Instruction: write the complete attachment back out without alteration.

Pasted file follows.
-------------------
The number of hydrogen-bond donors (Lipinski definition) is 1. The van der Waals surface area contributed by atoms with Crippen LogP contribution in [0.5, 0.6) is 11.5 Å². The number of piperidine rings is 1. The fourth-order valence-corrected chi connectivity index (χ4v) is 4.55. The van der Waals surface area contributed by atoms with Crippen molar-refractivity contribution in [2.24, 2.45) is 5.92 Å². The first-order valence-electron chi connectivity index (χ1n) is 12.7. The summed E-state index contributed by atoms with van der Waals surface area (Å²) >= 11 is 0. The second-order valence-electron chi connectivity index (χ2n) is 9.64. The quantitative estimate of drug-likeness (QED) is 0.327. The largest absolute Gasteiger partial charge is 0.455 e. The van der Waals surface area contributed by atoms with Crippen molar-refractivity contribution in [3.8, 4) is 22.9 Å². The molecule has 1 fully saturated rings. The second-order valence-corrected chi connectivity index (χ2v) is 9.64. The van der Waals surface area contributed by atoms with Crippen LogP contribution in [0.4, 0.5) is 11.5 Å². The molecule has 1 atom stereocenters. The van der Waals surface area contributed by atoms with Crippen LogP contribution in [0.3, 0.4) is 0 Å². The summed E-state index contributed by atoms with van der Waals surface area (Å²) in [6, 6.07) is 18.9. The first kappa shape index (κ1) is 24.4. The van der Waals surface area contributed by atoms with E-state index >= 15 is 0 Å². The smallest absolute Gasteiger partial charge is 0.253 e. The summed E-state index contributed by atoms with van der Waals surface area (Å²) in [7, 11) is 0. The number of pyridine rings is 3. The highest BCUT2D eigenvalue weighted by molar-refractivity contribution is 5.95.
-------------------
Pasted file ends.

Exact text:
The number of hydrogen-bond donors (Lipinski definition) is 1. The van der Waals surface area contributed by atoms with Crippen LogP contribution in [0.5, 0.6) is 11.5 Å². The number of piperidine rings is 1. The fourth-order valence-corrected chi connectivity index (χ4v) is 4.55. The van der Waals surface area contributed by atoms with Crippen molar-refractivity contribution in [2.24, 2.45) is 5.92 Å². The first-order valence-electron chi connectivity index (χ1n) is 12.7. The summed E-state index contributed by atoms with van der Waals surface area (Å²) >= 11 is 0. The second-order valence-electron chi connectivity index (χ2n) is 9.64. The quantitative estimate of drug-likeness (QED) is 0.327. The largest absolute Gasteiger partial charge is 0.455 e. The van der Waals surface area contributed by atoms with Crippen molar-refractivity contribution in [3.8, 4) is 22.9 Å². The molecule has 1 fully saturated rings. The second-order valence-corrected chi connectivity index (χ2v) is 9.64. The van der Waals surface area contributed by atoms with Crippen LogP contribution in [0.4, 0.5) is 11.5 Å². The molecule has 1 atom stereocenters. The van der Waals surface area contributed by atoms with Crippen LogP contribution in [0.3, 0.4) is 0 Å². The summed E-state index contributed by atoms with van der Waals surface area (Å²) in [6, 6.07) is 18.9. The first kappa shape index (κ1) is 24.4. The van der Waals surface area contributed by atoms with E-state index >= 15 is 0 Å². The smallest absolute Gasteiger partial charge is 0.253 e. The summed E-state index contributed by atoms with van der Waals surface area (Å²) in [7, 11) is 0. The number of pyridine rings is 3. The highest BCUT2D eigenvalue weighted by molar-refractivity contribution is 5.95.